Am I telling you that you have to sleep in your own vomit to
understand the world? Yes! That's exactly what I'm saying. You
cannot be a complete human being until you sleep in your own
vomit. You don't have to go to Istanbul. There's an Istanbul at
the bottom of every forty ounce bottle of Colt 45.
Until you visit it, moving beyond your own narrow concept of
reality, you're mistaking the eraser for the whole pencil. Until
you believe in more than you can measure, calculate or reason,
you will have no concept of the depth of the universe. Until you
can drink or drug yourself into mindless unconsciousness, you'll
have no idea what it means to be conscious.
-->I forgot to write about this last month, but it's one of my
favorite stories. 3 Ohio State grad students were faced with
disciplinary action in December when they solicited money at a
shopping mall dressed in Santa suits. They were asking for money
for Arm The Homeless. That organization aims to give guns to
homeless people to help them protect themselves on the cruel city
streets. Of course it was a prank-- with a message about money
and priorities. But the local papers believed it and people
commented on how "sick" it was. The university deserves to hear
from folks who appreciate the action. You might try writing to
the President, Ohio State University, Columbus OH This act of
genius deserves to be complimented, not punished.
--> A buncha folks got the contest right. Only the first one won
the prize. The answer: Them are ducks. Them are not. Oh yes
they are. See them wings? Well I'll be, them are wings!
-->I Wish I Thought of That Dept. A greeting card company called
Brazen Images [269 Chatterton Parkway, White Plains NY 10606]
makes cute greeting cards with naked people on them. Nothing out
of the ordinary there. BUT on the back of each card there is a
little notice: Send us your naked & nasty picture with a model's
release and we'll notify you if we can use it! Can you imagine
the stack of nudies these guys have!!! Wowie zowie. Not only
that, but they can use 'em in any way they want. Once the
suckers sign a model's release, they've lost all rights. I think
I'm going into the greeting card business-- hmmm how 'bout
"greeting videos." I bet they've got a better collection than
Aaron at THE PROBE (who, by the way, slammed by band and my zine
in his last issue-- and better make up for it by sending me
copies of some of HIS videos I've heard about!)
--> A special kiss and a hug to MRR's own Eric Bradford who knows
how to put on a show. ARTLESS just played in Vermont in 8 degree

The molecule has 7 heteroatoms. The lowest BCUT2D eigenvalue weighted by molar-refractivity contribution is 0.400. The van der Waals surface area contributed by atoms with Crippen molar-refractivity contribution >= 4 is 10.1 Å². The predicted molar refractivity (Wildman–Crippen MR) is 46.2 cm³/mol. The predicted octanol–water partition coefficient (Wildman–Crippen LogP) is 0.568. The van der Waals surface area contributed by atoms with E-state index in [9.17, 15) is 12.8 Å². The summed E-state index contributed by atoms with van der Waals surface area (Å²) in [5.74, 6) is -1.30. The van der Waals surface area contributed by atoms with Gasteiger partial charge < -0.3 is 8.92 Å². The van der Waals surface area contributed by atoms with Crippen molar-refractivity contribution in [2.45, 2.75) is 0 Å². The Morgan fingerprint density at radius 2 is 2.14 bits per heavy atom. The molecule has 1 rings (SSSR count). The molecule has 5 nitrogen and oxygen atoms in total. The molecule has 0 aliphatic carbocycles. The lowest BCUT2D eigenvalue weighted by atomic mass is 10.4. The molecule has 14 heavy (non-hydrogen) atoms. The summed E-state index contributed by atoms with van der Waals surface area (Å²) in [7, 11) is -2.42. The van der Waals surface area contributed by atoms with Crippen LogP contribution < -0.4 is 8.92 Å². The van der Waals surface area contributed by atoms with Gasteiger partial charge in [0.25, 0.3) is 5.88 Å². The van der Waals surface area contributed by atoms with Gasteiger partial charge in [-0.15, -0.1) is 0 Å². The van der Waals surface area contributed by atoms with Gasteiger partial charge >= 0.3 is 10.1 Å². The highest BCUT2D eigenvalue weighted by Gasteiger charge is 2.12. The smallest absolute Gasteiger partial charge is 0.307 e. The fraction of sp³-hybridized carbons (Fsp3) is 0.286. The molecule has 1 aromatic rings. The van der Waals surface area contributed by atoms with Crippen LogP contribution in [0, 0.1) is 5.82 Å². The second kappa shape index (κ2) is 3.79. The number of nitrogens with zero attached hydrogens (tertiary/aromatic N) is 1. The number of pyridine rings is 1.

weather. We played with THE FAGS (a great punkband fronted by a
Ukrainian!) and Eric's band JAZZIN' HELL. Eric paid us $200 in
advance. Plus he put $40 toward our car rental-- and paid for a
motel room! Of course, I still managed to loose $200 on the
show, but that's ARTLESS.
--> Is it illegal to ask for bootleg computer programs?
Nowadays, everything is illegal. So I'll just mention I read
about this program called The Humor Processor. It's an automatic
joke writer. The promo stuff says: You start off by selecting
one of eleven proven joke formulas. Then, the program helps you
brainstorm, presenting combinations of joke "building blocks"
related to the topic you're working on. You'll be amazed how
quickly you can create your own original humor. Mmmmm boy, did
you hear the one about the guy who got drunk and took all his
--> Because I have a business registered with NY State, I get all
kinds of fine mail from folks who buy the state's mailing list.
Among these, are various seminars that promise to teach me
everything from how to package my mail to how to avoid harassment
suits from my employees. This week came an ad for a seminar
called How to Handle Difficult People. In its promotion, they
mention ten difficult types: The Fox, The Stone Wall, The Time
Bomb, The Know-It-All, The Fake-Know-It-All, The Bump-on-a-Log,
The Whiner, The Bull, The Procrastinator, The Ultra-Agreeable. I
thought I was a perfectly difficult person. I'm not. I've never
--> I guess I should comment on the Alternative Tentacles fiasco.
Tim's wrong on this one. First, I like the Biafra record and it
scores up there on the punkiness meter. It's only slightly
Second, that's besides the point. Things like friendship,
loyalty and history count as much as inflexible principles.
There would be no punk rock as we know it today if it weren't for
Biafra and company. He's got enough historical credentials, as
far as I'm concerned, that if he crooned America the Beautiful it
should be reviewed and advertised in these pages.
--> Hustler has started a new magazine called Barely Legal. It's
for those who like it young, but on this side of the law. The
zine is gonna have a column called 'Hey, Girlfriend!' It's a
parody of something you'd see in Sassy. The editrix of that
column is the famous Ms. Itchie. She wants you to send her bios
and pictures of your band if you're either girl band or a sex
positive band-- or both! Write her at PO Box 770, Sherburne NY
E-Mail Fredric L. Rice / The Skeptic Tank